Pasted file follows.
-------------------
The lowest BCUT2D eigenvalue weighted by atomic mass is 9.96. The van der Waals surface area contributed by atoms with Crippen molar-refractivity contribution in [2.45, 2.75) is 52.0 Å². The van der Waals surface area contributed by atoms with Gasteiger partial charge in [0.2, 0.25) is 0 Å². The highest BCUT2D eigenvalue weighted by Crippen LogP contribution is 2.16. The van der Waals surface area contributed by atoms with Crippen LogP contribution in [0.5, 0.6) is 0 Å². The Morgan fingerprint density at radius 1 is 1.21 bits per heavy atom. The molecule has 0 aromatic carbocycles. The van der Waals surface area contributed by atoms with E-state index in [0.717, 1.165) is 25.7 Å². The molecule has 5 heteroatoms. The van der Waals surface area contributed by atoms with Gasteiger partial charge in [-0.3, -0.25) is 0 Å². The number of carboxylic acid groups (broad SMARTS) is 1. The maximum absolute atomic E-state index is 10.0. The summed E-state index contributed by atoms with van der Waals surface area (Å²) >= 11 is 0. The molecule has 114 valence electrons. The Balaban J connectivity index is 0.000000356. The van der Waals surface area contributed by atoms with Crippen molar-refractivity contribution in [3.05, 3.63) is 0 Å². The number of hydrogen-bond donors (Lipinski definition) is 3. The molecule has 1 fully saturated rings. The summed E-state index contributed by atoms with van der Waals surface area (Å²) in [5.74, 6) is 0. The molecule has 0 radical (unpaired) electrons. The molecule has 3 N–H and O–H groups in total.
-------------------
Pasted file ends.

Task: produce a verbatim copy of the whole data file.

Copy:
The lowest BCUT2D eigenvalue weighted by atomic mass is 9.96. The van der Waals surface area contributed by atoms with Crippen molar-refractivity contribution in [2.45, 2.75) is 52.0 Å². The van der Waals surface area contributed by atoms with Gasteiger partial charge in [0.2, 0.25) is 0 Å². The highest BCUT2D eigenvalue weighted by Crippen LogP contribution is 2.16. The van der Waals surface area contributed by atoms with Crippen LogP contribution in [0.5, 0.6) is 0 Å². The Morgan fingerprint density at radius 1 is 1.21 bits per heavy atom. The molecule has 0 aromatic carbocycles. The van der Waals surface area contributed by atoms with E-state index in [0.717, 1.165) is 25.7 Å². The molecule has 5 heteroatoms. The van der Waals surface area contributed by atoms with Gasteiger partial charge in [-0.3, -0.25) is 0 Å². The number of carboxylic acid groups (broad SMARTS) is 1. The maximum absolute atomic E-state index is 10.0. The summed E-state index contributed by atoms with van der Waals surface area (Å²) >= 11 is 0. The molecule has 114 valence electrons. The Balaban J connectivity index is 0.000000356. The van der Waals surface area contributed by atoms with Crippen molar-refractivity contribution in [3.05, 3.63) is 0 Å². The number of hydrogen-bond donors (Lipinski definition) is 3. The molecule has 1 fully saturated rings. The summed E-state index contributed by atoms with van der Waals surface area (Å²) in [5.74, 6) is 0. The molecule has 0 radical (unpaired) electrons. The molecule has 3 N–H and O–H groups in total.